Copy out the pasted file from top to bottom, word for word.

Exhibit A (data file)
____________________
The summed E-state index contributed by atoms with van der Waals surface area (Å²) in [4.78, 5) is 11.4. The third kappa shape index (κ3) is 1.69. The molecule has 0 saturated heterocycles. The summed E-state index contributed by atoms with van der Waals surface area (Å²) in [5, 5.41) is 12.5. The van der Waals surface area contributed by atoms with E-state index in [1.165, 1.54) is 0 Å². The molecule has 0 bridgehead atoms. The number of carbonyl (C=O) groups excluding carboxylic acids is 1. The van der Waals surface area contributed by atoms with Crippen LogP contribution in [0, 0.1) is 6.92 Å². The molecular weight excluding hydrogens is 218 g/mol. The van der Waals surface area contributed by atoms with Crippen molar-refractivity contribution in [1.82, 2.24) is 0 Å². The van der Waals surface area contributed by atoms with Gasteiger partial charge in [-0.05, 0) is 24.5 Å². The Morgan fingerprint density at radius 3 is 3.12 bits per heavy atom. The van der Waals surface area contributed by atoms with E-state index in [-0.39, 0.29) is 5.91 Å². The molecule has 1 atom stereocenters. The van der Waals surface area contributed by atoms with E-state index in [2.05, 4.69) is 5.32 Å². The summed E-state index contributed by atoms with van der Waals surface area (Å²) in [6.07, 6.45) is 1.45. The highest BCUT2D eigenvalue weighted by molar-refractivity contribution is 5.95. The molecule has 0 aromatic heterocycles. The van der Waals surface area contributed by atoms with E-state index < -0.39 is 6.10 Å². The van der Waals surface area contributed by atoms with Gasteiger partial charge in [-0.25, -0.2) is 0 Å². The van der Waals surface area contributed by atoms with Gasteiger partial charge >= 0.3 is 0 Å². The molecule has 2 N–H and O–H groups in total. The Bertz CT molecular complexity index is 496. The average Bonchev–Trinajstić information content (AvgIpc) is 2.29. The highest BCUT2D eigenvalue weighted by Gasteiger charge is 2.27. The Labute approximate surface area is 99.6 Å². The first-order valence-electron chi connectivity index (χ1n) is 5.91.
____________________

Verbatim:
The summed E-state index contributed by atoms with van der Waals surface area (Å²) in [4.78, 5) is 11.4. The third kappa shape index (κ3) is 1.69. The molecule has 0 saturated heterocycles. The summed E-state index contributed by atoms with van der Waals surface area (Å²) in [5, 5.41) is 12.5. The van der Waals surface area contributed by atoms with E-state index in [1.165, 1.54) is 0 Å². The molecule has 0 bridgehead atoms. The number of carbonyl (C=O) groups excluding carboxylic acids is 1. The van der Waals surface area contributed by atoms with Crippen LogP contribution in [0, 0.1) is 6.92 Å². The molecular weight excluding hydrogens is 218 g/mol. The van der Waals surface area contributed by atoms with Crippen molar-refractivity contribution in [1.82, 2.24) is 0 Å². The van der Waals surface area contributed by atoms with Gasteiger partial charge in [-0.05, 0) is 24.5 Å². The Morgan fingerprint density at radius 3 is 3.12 bits per heavy atom. The van der Waals surface area contributed by atoms with E-state index in [-0.39, 0.29) is 5.91 Å². The molecule has 1 atom stereocenters. The van der Waals surface area contributed by atoms with E-state index in [2.05, 4.69) is 5.32 Å². The summed E-state index contributed by atoms with van der Waals surface area (Å²) in [6.07, 6.45) is 1.45. The highest BCUT2D eigenvalue weighted by molar-refractivity contribution is 5.95. The molecule has 0 aromatic heterocycles. The van der Waals surface area contributed by atoms with E-state index < -0.39 is 6.10 Å². The van der Waals surface area contributed by atoms with Gasteiger partial charge in [-0.25, -0.2) is 0 Å². The van der Waals surface area contributed by atoms with Gasteiger partial charge >= 0.3 is 0 Å². The molecule has 2 N–H and O–H groups in total. The Bertz CT molecular complexity index is 496. The average Bonchev–Trinajstić information content (AvgIpc) is 2.29. The highest BCUT2D eigenvalue weighted by Gasteiger charge is 2.27. The Labute approximate surface area is 99.6 Å². The first-order valence-electron chi connectivity index (χ1n) is 5.91.